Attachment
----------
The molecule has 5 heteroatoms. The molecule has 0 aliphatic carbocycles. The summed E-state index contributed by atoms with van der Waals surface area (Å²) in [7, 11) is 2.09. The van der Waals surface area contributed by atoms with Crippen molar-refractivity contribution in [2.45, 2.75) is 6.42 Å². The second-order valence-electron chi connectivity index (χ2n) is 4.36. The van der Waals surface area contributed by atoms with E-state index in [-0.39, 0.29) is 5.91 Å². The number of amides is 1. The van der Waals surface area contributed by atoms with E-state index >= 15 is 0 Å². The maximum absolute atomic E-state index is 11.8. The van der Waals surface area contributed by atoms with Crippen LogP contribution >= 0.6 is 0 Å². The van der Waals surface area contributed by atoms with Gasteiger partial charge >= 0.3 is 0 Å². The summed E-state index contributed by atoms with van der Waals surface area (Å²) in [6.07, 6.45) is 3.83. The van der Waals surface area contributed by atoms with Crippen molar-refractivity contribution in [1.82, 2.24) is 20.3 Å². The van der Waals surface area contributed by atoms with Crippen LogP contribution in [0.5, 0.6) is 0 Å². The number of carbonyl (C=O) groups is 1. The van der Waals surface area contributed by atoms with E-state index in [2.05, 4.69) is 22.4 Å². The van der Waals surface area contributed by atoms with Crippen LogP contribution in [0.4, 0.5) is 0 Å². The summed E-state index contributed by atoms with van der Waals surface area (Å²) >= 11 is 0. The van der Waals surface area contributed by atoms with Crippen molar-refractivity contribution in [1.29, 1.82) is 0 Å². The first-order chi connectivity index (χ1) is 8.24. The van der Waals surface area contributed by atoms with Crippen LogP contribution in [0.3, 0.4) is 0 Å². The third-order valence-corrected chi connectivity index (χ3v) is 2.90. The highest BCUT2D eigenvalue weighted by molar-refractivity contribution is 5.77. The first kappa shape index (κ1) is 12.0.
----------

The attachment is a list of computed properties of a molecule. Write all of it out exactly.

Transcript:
The molecule has 5 heteroatoms. The molecule has 0 aliphatic carbocycles. The summed E-state index contributed by atoms with van der Waals surface area (Å²) in [7, 11) is 2.09. The van der Waals surface area contributed by atoms with Crippen molar-refractivity contribution in [2.45, 2.75) is 6.42 Å². The second-order valence-electron chi connectivity index (χ2n) is 4.36. The van der Waals surface area contributed by atoms with E-state index in [-0.39, 0.29) is 5.91 Å². The number of amides is 1. The van der Waals surface area contributed by atoms with E-state index >= 15 is 0 Å². The maximum absolute atomic E-state index is 11.8. The van der Waals surface area contributed by atoms with Crippen LogP contribution >= 0.6 is 0 Å². The van der Waals surface area contributed by atoms with Gasteiger partial charge >= 0.3 is 0 Å². The summed E-state index contributed by atoms with van der Waals surface area (Å²) in [6.07, 6.45) is 3.83. The van der Waals surface area contributed by atoms with Crippen molar-refractivity contribution in [1.82, 2.24) is 20.3 Å². The van der Waals surface area contributed by atoms with Crippen LogP contribution in [0.5, 0.6) is 0 Å². The number of carbonyl (C=O) groups is 1. The van der Waals surface area contributed by atoms with E-state index in [2.05, 4.69) is 22.4 Å². The van der Waals surface area contributed by atoms with Crippen LogP contribution in [0.4, 0.5) is 0 Å². The summed E-state index contributed by atoms with van der Waals surface area (Å²) >= 11 is 0. The van der Waals surface area contributed by atoms with Crippen molar-refractivity contribution in [1.29, 1.82) is 0 Å². The first-order chi connectivity index (χ1) is 8.24. The van der Waals surface area contributed by atoms with Crippen LogP contribution in [0.3, 0.4) is 0 Å². The third-order valence-corrected chi connectivity index (χ3v) is 2.90. The highest BCUT2D eigenvalue weighted by molar-refractivity contribution is 5.77. The first kappa shape index (κ1) is 12.0.